Scientific cruise with KV Svalbard to 84 North

In September 2013 the Nansen Environmental and Remote Sensing Center (NERSC) coordinated and lead a scientific cruise with the Norwegian coast guard ship KV Svalbard. Seven institutions from Norway, USA, Israel and France participated in the fourteen day long cruise.

The field experiment took place in the northern Fram Strait up to the Gakkel ridge at 84 N this was more than 220 kilometers from the ice edge. The  Hovercraft RH Sabvabaa were used  in tandem operation with KV Svalbard as the host vessel. This concept is promising for future oceanographic and acoustic field investigations in the high Arctic. 

The primary scientific goal of the field experiment was to collect oceanographic and acoustic data to be able to optimize the two year-long acoustic thermometry experiment to be implemented in 2014. Acoustic thermometry provides mean temperature over large ocean volumes building on the simple principle that sound propagates faster in warm water than in cold water. The acoustic thermometry system will be deployed in September 2014 as part of the UNDER-ICE project.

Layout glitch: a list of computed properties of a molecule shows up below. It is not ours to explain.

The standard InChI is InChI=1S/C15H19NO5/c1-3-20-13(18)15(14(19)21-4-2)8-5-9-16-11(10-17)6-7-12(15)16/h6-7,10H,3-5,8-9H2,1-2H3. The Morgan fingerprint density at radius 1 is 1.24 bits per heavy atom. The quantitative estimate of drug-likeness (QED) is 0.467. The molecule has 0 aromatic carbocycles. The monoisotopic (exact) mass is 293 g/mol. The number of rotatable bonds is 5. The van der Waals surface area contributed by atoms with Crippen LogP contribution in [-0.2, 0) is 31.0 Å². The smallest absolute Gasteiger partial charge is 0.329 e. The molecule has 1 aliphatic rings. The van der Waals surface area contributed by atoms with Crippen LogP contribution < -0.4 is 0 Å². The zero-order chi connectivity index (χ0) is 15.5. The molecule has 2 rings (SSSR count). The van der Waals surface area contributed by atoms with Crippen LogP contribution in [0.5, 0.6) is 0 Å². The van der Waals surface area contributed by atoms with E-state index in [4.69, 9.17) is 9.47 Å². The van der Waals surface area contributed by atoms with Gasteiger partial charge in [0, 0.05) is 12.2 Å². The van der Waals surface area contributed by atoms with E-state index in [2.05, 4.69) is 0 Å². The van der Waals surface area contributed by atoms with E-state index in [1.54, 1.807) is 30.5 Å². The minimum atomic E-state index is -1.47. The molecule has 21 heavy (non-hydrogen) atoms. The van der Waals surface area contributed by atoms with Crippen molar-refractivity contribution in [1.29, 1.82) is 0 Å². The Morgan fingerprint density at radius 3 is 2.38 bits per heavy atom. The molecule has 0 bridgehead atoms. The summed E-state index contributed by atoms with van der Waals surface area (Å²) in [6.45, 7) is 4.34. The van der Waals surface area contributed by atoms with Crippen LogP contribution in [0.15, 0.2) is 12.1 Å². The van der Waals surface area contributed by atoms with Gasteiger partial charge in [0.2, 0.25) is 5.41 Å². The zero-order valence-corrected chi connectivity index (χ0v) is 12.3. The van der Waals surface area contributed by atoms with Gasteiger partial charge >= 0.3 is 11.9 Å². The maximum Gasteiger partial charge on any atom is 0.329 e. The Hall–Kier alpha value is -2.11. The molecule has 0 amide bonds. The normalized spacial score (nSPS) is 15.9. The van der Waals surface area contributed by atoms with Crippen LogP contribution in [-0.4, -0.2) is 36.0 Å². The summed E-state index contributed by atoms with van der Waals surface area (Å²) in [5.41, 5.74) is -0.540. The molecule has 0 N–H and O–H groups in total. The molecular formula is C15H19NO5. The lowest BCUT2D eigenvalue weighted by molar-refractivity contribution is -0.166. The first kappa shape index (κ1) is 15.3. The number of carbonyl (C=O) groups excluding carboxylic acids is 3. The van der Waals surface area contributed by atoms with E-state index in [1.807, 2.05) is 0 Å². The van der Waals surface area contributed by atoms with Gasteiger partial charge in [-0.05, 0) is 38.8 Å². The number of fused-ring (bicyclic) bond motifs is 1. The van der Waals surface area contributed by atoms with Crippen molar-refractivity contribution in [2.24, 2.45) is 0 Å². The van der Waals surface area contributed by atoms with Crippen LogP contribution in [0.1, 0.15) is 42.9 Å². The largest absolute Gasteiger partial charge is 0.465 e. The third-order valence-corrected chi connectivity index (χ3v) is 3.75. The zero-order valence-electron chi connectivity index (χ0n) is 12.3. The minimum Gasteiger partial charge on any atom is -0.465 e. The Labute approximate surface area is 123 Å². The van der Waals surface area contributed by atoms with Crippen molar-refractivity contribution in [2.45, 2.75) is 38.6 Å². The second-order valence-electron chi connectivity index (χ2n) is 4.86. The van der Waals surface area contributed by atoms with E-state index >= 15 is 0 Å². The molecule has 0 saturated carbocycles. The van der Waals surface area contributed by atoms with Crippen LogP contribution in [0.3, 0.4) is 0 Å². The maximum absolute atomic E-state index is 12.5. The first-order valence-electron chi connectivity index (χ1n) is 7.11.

The thermometry system is designed to provide acoustic measurements of mean ocean temperature between the moorings and oceanographic point measurements at the fixed mooring locations using standard oceanographic instruments. The system will provide year round observations for two years.The UNDER-ICE project is funded by the Research Council of Norway and co-funded by GDF SUEZ E&P Norge AS.

Another important objective was to test acoustic communication under the ice. Different communication signals were sent from sources hanging over the side of the ship and received at acoustic ice stations with different separations up to 100 km. This work is carried out by Woods Hole Oceanographic Institution in collaboration with NERSC. 

As part of the WIFAR project, NERSC and Scripps Institution of Oceanography, deployed a Integrated Ice Station comprising a Aanderaa meterological station, 3 axis accelerometer to measure the sea ice vibrations, and a hydrophone array to measure the sound under the ice. Ocean waves were measured in open ocean using a sail buoy rented by NERSC from Christian Michelsen Research.The WIFAR project is funded by the Research Council of Norway and co-founded by Total.  

Several drifting ice tethered platforms deployed in April 2013 at the North-pole by other international projects were searched for, located and recovered at 84 N.

Contacts: Director Stein Sandven and Dr. Hanne Sagen